Despite technical and security challenges inherent in mobile banking, many banks and analysts view it as a critical component of future online success. “The mobile channel may be optional for now, but customers will eventually come to expect it as a fundamental requirement,” according to a July 2007 report entitled “Web 2.0: A Quantum Leap for Wholesale Banking,” produced by Boston–based research firm Celent. “However, banks will pocket increased revenue from customers adding services and having constant access to their accounts and transactions,” the report says.
Indeed, a key emerging theme in the maturing web-banking marketplace is the necessity for banks to have their web systems running constantly, to provide quality customer service and to offer rapid response times.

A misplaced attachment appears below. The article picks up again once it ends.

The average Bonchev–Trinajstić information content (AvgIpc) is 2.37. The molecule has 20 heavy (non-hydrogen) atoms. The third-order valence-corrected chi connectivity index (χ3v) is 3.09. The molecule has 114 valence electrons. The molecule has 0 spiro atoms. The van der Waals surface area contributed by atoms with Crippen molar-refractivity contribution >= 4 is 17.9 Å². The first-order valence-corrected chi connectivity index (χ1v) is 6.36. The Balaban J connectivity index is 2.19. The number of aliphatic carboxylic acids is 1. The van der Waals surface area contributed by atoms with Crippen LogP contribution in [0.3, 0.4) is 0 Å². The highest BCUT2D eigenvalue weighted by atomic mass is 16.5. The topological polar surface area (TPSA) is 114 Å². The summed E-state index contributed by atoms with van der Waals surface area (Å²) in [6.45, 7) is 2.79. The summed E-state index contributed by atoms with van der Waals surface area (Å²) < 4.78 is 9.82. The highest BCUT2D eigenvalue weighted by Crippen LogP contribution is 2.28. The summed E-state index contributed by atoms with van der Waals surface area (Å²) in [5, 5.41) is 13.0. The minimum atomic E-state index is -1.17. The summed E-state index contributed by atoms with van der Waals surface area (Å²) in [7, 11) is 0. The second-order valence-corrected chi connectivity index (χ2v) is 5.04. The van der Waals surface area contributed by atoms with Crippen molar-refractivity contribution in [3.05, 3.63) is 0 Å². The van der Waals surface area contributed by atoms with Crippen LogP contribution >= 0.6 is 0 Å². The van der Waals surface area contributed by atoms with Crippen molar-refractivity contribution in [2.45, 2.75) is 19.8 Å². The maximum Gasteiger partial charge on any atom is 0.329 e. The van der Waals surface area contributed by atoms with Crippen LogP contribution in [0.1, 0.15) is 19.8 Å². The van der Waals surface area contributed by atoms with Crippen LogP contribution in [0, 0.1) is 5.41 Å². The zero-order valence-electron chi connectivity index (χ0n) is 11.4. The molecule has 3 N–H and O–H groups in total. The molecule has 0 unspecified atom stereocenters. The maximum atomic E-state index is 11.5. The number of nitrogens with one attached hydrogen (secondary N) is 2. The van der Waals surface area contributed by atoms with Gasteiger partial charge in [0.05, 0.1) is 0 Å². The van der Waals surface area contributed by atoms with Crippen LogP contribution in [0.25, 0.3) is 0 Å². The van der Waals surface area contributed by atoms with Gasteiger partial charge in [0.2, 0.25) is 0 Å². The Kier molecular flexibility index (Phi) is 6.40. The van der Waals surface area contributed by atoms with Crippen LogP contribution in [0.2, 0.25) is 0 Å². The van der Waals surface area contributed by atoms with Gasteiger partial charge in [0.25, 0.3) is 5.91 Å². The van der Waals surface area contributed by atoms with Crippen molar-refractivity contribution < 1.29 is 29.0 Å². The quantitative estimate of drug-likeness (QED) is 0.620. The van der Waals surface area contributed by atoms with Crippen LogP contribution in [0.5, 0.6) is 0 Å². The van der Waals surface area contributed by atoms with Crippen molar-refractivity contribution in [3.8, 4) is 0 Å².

It is clear that banks are also facing many issues that could be barriers to future success on the web. One big challenge is the issue of security, which continues to bedevil the financial services industry and e-commerce in general. A recent University of Michigan report revealed that more than three-quarters of the 214 bank websites it examined in the United States contained security design flaws that could allow fraudsters to steal customer data and access their accounts. The report identified five design defects in bank websites. They include presenting secure login forms on insecure pages, providing contact information and security advice on insecure pages, inadequate policies for user IDs and passwords, emailing security-sensitive information to customers insecurely and redirecting users to new web pages that have different domain addresses without warning. It should be noted, however, that the researchers conducted the study in November and December of 2006, and a number of banks may have corrected the flaws since then.